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United States Court of Appeals for the Federal Circuit
August 5, 2022, Decided
[*1209] Stark, Circuit Judge.
This case presents the question of who, or what, can be an inventor. Specifically, we are asked to decide if an artificial intelligence (AI) software system can be listed as the inventor on a patent application. At first, it might seem that resolving this issue would involve an abstract inquiry into the nature of invention or the rights, if any, of AI systems. In fact, however, we do not need to ponder these metaphysical matters. Instead, [**2] our task begins — and ends — with consideration of the applicable definition in the relevant statute.
The United States Patent and Trademark Office (PTO) undertook the same analysis and concluded that the Patent Act defines "inventor" as limited to natural persons; that is, human beings. Accordingly, the PTO denied Stephen Thaler's patent applications, which failed to list any human as an inventor. Thaler challenged that conclusion in the U.S. District Court for the Eastern District of Virginia, which agreed with the PTO and granted it summary judgment. ] We, too, conclude that the Patent Act requires an "inventor" to be a natural person and, therefore, affirm.
Thaler represents that he develops and runs AI systems that generate patentable inventions. One such system is his "Device for the Autonomous Bootstrapping of Unified Science," which Thaler calls "DABUS." Thaler has described DABUS as "a collection of source code or programming and a software program." Supp. App. at 781.
In July 2019, Thaler sought patent protection for two of DABUS' putative inventions by filing two patent applications with the PTO: U.S. Application Nos. 16/524,350 (teaching a "Neural Flame") and 16/524,532 (teaching a "Fractal Container"). [**3] 1 He listed DABUS as the sole inventor on both applications. Thaler maintains that he did not contribute to the conception of these inventions and that any person having skill in the art could have taken DABUS' output and reduced the ideas in the applications to practice.2
In lieu of an inventor's last name, Thaler wrote on the applications that "the invention [was] generated by artificial intelligence." App. at 28, 69. He also attached several documents relevant to inventorship. First, to satisfy 35 U.S.C. § 115's requirement that inventors submit a sworn oath or declaration when applying for a patent, Thaler submitted a statement on DABUS' behalf. Second, Thaler provided a supplemental "Statement on Inventorship" explaining that DABUS was "a particular type of connectionist artificial intelligence" [*1210] called a "Creativity Machine." App. at 198-203, 483-88. Third, Thaler filed a document purporting to assign himself all of DABUS' rights as an inventor.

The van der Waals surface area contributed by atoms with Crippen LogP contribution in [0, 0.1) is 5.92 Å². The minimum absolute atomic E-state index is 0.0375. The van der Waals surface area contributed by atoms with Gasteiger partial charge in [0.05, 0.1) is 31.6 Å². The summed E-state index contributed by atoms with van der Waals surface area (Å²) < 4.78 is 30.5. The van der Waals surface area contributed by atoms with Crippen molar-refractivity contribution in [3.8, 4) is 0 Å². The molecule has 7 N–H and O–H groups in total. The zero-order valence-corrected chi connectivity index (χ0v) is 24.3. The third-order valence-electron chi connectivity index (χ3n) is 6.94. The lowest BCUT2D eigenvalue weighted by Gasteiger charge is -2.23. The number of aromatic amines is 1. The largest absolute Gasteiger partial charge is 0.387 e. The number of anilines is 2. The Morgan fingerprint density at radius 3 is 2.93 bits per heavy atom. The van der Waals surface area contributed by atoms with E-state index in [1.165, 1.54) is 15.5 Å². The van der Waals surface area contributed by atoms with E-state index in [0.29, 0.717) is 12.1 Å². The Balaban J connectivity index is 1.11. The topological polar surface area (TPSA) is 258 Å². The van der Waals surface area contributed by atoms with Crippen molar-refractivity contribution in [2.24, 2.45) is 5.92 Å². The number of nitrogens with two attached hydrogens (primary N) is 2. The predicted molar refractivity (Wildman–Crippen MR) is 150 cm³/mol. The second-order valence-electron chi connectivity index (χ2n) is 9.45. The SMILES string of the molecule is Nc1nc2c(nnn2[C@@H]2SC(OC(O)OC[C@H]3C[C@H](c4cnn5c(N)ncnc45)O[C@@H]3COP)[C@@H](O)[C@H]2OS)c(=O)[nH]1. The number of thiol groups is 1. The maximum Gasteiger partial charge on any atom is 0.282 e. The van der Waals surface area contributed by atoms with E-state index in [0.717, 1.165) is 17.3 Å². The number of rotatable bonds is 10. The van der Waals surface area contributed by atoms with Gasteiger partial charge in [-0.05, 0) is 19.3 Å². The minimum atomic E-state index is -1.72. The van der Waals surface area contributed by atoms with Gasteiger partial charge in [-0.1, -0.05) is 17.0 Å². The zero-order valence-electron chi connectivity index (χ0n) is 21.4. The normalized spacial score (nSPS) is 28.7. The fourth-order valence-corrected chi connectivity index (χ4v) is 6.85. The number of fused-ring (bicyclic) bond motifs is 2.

Full case includes Shepard's, Headnotes, Legal Analytics from Lex Machina, and more.
43 F.4th 1207 *; 2022 U.S. App. LEXIS 21712 **
STEPHEN THALER, Plaintiff-Appellant v. KATHERINE K. VIDAL, UNDER SECRETARY OF COMMERCE FOR INTELLECTUAL PROPERTY AND DIRECTOR OF THE UNITED STATES PATENT AND TRADEMARK OFFICE, UNITED STATES PATENT AND TRADEMARK OFFICE, Defendants-Appellees
Prior History: [**1] Appeal from the United States District Court for the Eastern District of Virginia in No. 1:20-cv-00903-LMB-TCB, Judge Leonie M. Brinkema.
Thaler v. Hirshfeld, 558 F. Supp. 3d 238, 2021 U.S. Dist. LEXIS 167393 (E.D. Va., Sept. 2, 2021)
inventor, patent, invention, natural person, human being, summary judgment, district court, inventorship, unambiguous, Dictionary, software, marks
Patent Law, Infringement Actions, Exclusive Rights, Manufacture, Sale & Use, Administrative Law, Judicial Review, Standards of Review, Arbitrary & Capricious Standard of Review, Civil Procedure, Summary Judgment, Appellate Review, Standards of Review, Jurisdiction & Review, Abuse of Discretion, De Novo Review, US Patent & Trademark Office Proceedings, Appeals, Business & Corporate Compliance, Patent Law, Reexamination Proceedings, Anticipation & Novelty, Invention, Originality, Joinder of Inventors, Joint & Sole Inventorship, Ownership, Ownership, Governments, Legislation, Interpretation, Utility Patents, Process Patents, New Uses, Correction of Inventorship Errors, Courts, Judicial Precedent, Constitutional Law, Case or Controversy, Constitutional Questions, Abstention, Necessity of Determination